Self-agency and mental casualty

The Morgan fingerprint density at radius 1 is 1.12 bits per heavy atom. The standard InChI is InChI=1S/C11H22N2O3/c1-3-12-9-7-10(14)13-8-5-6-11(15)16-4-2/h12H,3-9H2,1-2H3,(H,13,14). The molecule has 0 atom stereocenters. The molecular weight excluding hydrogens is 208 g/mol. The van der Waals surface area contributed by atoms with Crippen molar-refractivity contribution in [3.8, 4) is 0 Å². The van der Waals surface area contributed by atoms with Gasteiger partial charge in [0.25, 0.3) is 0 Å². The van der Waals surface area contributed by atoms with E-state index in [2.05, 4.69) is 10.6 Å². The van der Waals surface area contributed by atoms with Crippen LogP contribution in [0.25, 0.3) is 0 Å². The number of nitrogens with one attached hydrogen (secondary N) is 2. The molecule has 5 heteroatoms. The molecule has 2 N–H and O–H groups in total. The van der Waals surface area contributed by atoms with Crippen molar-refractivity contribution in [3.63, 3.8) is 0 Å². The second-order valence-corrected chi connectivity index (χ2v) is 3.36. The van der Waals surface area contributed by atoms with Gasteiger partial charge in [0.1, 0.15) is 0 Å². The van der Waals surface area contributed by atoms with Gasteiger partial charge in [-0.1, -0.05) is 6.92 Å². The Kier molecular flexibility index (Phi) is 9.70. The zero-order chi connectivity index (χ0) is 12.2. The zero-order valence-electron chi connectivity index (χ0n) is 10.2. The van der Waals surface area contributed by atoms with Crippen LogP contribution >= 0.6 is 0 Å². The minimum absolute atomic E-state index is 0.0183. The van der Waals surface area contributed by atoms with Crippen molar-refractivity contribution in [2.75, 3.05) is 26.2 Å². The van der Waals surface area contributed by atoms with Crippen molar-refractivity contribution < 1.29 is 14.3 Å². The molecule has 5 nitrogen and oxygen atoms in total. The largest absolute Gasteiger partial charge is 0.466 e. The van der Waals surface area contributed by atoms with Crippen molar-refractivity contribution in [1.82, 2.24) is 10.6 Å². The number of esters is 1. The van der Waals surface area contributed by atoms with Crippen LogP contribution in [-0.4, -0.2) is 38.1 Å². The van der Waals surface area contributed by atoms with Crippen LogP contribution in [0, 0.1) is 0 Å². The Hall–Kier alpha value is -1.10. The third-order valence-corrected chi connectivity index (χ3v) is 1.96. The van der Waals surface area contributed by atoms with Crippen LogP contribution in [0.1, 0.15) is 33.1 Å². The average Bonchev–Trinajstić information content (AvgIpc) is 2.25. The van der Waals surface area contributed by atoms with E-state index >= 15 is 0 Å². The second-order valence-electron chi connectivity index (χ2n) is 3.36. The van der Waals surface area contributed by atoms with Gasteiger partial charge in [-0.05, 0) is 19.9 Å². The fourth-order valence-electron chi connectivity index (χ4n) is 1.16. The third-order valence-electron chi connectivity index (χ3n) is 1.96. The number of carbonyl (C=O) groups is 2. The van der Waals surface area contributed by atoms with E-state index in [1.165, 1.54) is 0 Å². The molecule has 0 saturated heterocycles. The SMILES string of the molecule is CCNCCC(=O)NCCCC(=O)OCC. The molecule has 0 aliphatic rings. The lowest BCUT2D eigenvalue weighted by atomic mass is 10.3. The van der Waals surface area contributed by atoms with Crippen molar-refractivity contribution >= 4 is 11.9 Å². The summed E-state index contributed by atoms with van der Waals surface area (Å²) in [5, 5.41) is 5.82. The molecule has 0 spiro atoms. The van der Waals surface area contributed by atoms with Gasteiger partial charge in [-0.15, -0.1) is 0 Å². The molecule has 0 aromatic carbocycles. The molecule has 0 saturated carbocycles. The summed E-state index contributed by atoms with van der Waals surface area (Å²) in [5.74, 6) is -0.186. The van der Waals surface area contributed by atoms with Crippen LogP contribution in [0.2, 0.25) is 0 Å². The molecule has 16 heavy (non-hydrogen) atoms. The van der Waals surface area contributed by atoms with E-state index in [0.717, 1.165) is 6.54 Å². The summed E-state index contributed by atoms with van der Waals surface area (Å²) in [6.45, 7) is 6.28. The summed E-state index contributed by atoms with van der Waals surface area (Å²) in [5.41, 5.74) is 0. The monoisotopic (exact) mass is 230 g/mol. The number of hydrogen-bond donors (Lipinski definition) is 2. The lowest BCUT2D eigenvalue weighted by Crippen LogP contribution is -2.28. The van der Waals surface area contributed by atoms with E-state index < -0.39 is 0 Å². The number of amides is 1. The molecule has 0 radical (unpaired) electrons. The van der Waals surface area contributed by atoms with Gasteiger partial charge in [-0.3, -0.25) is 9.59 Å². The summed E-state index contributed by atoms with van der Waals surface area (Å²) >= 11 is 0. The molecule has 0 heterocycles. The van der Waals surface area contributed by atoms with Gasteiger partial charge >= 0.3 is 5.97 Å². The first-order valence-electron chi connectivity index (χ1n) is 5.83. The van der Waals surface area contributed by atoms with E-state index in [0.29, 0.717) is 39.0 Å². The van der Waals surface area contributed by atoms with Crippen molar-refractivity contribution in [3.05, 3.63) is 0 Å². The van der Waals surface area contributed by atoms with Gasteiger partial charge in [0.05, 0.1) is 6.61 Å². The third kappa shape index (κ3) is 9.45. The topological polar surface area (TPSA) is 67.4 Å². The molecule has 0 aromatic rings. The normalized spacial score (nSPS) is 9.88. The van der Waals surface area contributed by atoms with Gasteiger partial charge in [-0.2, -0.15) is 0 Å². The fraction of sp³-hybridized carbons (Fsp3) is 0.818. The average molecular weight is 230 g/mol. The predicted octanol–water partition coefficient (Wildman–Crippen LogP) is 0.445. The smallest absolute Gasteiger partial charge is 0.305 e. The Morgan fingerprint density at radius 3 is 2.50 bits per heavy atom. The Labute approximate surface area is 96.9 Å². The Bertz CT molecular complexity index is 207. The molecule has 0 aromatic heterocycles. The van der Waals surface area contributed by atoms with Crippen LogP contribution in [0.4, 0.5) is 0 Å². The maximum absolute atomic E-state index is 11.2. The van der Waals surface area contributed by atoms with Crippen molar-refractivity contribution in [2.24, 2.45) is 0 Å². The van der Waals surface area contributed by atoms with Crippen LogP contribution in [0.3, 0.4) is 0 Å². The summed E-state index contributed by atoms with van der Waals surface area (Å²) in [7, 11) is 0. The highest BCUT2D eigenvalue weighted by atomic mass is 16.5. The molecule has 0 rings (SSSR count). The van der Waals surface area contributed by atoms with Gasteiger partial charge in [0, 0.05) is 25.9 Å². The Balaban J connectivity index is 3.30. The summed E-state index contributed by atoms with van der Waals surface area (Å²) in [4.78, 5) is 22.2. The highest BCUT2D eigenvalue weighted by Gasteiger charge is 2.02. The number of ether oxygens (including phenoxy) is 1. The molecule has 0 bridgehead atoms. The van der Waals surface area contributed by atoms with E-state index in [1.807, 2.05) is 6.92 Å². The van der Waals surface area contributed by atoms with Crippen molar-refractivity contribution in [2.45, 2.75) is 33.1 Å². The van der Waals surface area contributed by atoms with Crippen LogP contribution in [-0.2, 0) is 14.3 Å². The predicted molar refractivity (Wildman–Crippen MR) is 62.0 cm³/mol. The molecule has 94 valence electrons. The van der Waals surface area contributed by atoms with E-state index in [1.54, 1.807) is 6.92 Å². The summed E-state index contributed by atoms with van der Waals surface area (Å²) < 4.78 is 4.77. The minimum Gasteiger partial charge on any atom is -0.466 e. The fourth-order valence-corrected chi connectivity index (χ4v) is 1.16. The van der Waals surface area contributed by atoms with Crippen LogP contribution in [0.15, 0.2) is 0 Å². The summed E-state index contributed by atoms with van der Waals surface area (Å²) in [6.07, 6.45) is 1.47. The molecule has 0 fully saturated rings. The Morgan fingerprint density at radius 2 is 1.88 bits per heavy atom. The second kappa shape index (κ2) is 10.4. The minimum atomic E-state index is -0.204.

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In this chapter, I explore one small corner of the concept of mental causality and how it relates to questions about free will and agency. It's the corner where discussions about mind-body interactions and epiphenomenalism take place. My basic contention is that these discussions are framed in the wrong terms because they are infected by a certain conception of action that defines the question of mental causality in a classic or standard way. The standard way of asking the question is this: How does a mental event cause my body to do what it does? Setting the question in this way has consequences for ongoing interdisciplinary (psychological, neuroscientific, and philosophical) discussions of mental causation, as well as for the concepts of free will and agency. These concepts, in turn, have much to do with our understanding of what goes wrong in certain instances of psychopathology. Let me begin by setting the historical scene of what I am calling this standard way of understanding the problem of mental causality.
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